Scott Chacon is one of the guys behind github -- a hosting site for projects managed by Git distributed version control system. As such, Scott is extremely competent in all things Git, and he wrote a book (or should I say the book) on Git. The book is called Pro Git.
I've been using Git for some time now, so I couldn't wait to get my hands on a printed copy of the book. (I'm old-fashioned that way -- I prefer reading paper books.)
Pro Git is published by Apress. On 250 odd pages, Scott manages to bring Git across in a very vivid way. Lots of sample sessions and a huge number of figures make Git come alive and fun to use! (Only at one point while reading the book, did I think: "why is he telling me that?", but it can't have been too bad, because upon writing this, I can't find the what it was.)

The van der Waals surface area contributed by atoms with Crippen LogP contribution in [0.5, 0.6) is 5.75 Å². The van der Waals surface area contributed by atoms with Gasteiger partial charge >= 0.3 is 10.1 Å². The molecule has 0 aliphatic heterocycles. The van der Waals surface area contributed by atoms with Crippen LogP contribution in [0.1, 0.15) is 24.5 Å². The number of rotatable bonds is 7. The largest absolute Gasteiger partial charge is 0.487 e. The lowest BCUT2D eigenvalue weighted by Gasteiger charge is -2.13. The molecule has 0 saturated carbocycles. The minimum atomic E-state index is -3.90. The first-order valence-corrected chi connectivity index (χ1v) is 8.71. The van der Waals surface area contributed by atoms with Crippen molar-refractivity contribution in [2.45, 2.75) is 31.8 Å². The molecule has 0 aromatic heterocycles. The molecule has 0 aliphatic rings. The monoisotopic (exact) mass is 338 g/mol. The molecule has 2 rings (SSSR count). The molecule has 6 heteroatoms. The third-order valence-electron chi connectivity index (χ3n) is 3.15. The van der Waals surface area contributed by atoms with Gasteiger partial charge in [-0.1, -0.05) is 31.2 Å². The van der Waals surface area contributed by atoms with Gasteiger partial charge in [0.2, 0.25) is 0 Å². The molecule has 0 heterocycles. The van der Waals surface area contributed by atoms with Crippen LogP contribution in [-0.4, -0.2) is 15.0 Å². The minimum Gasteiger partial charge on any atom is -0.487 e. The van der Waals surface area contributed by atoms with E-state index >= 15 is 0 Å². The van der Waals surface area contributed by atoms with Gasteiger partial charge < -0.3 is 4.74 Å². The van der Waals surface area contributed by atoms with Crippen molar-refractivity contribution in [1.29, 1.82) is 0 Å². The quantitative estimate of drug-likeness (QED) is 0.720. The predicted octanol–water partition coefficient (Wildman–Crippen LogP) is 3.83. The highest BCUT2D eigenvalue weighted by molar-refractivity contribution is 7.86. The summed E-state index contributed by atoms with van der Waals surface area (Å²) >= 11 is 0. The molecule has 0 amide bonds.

Pro Git starts off easily enough, but it does so at a fast pace, for which I was grateful: you get past the basics on page 45, which means the book gets you set up quickly, so that you can start taking Git for a spin.
Chapter 3 is called "Git Branching", and the thirty pages explain all you ever wanted to know (as well as all you never wanted to know :-) ) about branching. This part is hardcore, but Scott explains this with lots of diagrams, making it easier for us to follow.
One of the best chapters in the book, for me, is called "Git on the server". Scott explains the different methods of setting up Git so as to be able to collaborate.